I went to the bathtub one last time and timed my contractions. They were now one minute apart. I was relieved and terrified at the same time. I was officially in active labour. Ben called our midwife and she met us at the Birth Centre.

When we arrived at 6:30 am, she checked me again and told me I was 7 cm dilated. She congratulated me for remaining calm at home and said she was very impressed with how quickly my body progressed. Her words filled me with hope that I was nearing the end and I felt so proud of myself. She and the other midwives filled the birthing tub and I hopped in.

I don’t remember the next few hours. I went into a trance. The lights were dim, Patrick Watson was softly playing and I focused so intensely on my breath and my affirmations that I did not speak a word. Hours passed and I was still in active labour, not ready to push. I was beginning to think it was never going to end.

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Finally, my body felt the urge to push. I changed positions and started pushing with all my might, thankful that the marathon would soon be finished.

Hours went by.

I pushed in every position possible. More hours went by. No baby.

Finally, the midwives asked me to go sit on the toilet so they could assess me. The head midwife noticed that our baby was behind my vaginal wall and that I had been pushing against it for over three hours. She pushed the wall back and my water broke instantly.

She apologized for not having checked me sooner, but on my birth plan I had requested to always check myself. I was so tired by this point I didn’t have energy to speak let alone to be upset with her. After all, she was respecting my wishes.

I went back to the tub and began to push, for real this time. After two hours, Ivy’s head started to appear. I allowed my body to do the work, barely helping at all, to avoid tearing. Pushing a baby out is the most animalistic feeling because the body truly knows what to do. At this point, my affirmations changed.

Inhale: I surrender to my body.

Exhale: My body knows what to do.

I mentally repeated this over and over with every breath in and every breath out. Without realizing it, I started to roar like an animal with my exhales and pushes. I was certain my labour was coming to an end.

After nearly seven hours of pushing, I looked to my midwife with desperation and asked if she had forceps or something to help get my baby out.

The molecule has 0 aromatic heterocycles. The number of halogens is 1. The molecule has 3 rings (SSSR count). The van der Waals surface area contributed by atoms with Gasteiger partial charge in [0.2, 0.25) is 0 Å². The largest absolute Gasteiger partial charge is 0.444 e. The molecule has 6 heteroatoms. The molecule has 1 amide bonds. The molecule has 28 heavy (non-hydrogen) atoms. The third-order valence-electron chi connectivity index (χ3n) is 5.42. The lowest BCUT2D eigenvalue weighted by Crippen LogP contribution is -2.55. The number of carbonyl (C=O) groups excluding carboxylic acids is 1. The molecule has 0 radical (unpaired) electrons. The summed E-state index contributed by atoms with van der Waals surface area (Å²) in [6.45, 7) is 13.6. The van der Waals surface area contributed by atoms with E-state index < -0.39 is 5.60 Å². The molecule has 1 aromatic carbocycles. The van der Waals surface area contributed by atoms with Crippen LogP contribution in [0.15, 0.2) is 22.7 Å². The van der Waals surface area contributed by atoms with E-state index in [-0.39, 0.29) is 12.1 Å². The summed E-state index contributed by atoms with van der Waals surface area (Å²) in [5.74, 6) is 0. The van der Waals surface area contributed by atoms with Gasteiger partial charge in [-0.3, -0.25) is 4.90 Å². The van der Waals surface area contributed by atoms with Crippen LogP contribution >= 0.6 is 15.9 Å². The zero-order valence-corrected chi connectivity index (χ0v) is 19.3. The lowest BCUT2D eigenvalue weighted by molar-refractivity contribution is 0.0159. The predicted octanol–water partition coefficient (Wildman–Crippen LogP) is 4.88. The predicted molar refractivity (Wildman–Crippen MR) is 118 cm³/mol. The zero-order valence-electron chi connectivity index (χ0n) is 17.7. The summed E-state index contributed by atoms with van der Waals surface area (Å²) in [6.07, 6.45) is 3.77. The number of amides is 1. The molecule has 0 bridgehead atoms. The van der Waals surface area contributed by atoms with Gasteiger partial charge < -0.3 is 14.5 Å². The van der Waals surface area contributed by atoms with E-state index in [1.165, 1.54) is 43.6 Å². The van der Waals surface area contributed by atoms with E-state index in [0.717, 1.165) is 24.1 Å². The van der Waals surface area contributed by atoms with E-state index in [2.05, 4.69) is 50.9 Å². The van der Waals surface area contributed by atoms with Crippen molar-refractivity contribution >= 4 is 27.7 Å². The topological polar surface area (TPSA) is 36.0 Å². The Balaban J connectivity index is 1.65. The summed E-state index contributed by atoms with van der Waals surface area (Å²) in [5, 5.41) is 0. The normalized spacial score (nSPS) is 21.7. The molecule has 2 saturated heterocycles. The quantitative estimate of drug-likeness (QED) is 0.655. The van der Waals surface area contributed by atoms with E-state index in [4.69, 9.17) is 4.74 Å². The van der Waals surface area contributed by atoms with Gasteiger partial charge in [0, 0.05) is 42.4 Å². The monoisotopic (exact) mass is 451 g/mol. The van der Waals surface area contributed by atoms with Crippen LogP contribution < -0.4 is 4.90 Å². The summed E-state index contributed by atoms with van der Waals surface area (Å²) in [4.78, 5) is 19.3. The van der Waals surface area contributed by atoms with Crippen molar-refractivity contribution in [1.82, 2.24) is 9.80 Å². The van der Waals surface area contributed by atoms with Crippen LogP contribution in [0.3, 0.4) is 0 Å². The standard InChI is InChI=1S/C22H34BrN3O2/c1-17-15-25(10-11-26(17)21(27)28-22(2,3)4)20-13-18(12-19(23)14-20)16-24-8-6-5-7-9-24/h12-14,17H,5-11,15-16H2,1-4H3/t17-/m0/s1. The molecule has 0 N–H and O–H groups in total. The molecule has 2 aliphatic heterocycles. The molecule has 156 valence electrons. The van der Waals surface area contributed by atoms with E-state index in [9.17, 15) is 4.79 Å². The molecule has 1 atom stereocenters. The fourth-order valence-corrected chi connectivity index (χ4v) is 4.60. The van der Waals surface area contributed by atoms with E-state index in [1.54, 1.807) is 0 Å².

I was exhausted.

She assessed my vitals and learned that my heart rate was going down. She knew I needed help.

She told me to get out of the tub after my next contraction and to walk to the bed because she was going to help me. With Ivy’s head half out of me, I crawled out of the tub by myself, walked across the room to the bed, climbed up on it and got on all fours. I didn't realize at the time how much STRENGTH this took but I managed with ease.

I gave one last HUGE push, my midwife put her hands up me and pulled out our little Ivy.

Within seconds, I was holding her.

Ben and I looked at each other with so much joy and disbelief. I did it. I was trembling and feeling such a euphoric high of reaching the FINISH LINE that I forgot to check if she was a girl or a boy.

After we checked, we learned she was Ivy – the baby girl we knew we were going to meet all along.

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Ben cut her cord and helped the midwives check her out while I received several stitches from second degree tearing. Ivy’s right hand was pressed up against her face, which is why I couldn’t get her out myself. I also received a shot to prevent hemorrhaging because as soon as she came out, I began to lose a lot of blood.

After we were all cleaned up, we cuddled in bed as a family. The midwives brought me some toast with almond butter and juice and then two hours later, we took our new little Ivy Bird home.


While preparing for my birth, I only read two books, Ina May's Guide to Childbirth by Ina May Gaskin and The Kind Mama by Alicia Silverstone. These two books aligned with my beliefs and empowered me as a woman, a giver of life, and made me feel beautiful and strong. I highly recommend these books to all pregnant women, no matter what kind of birth you're hoping to have.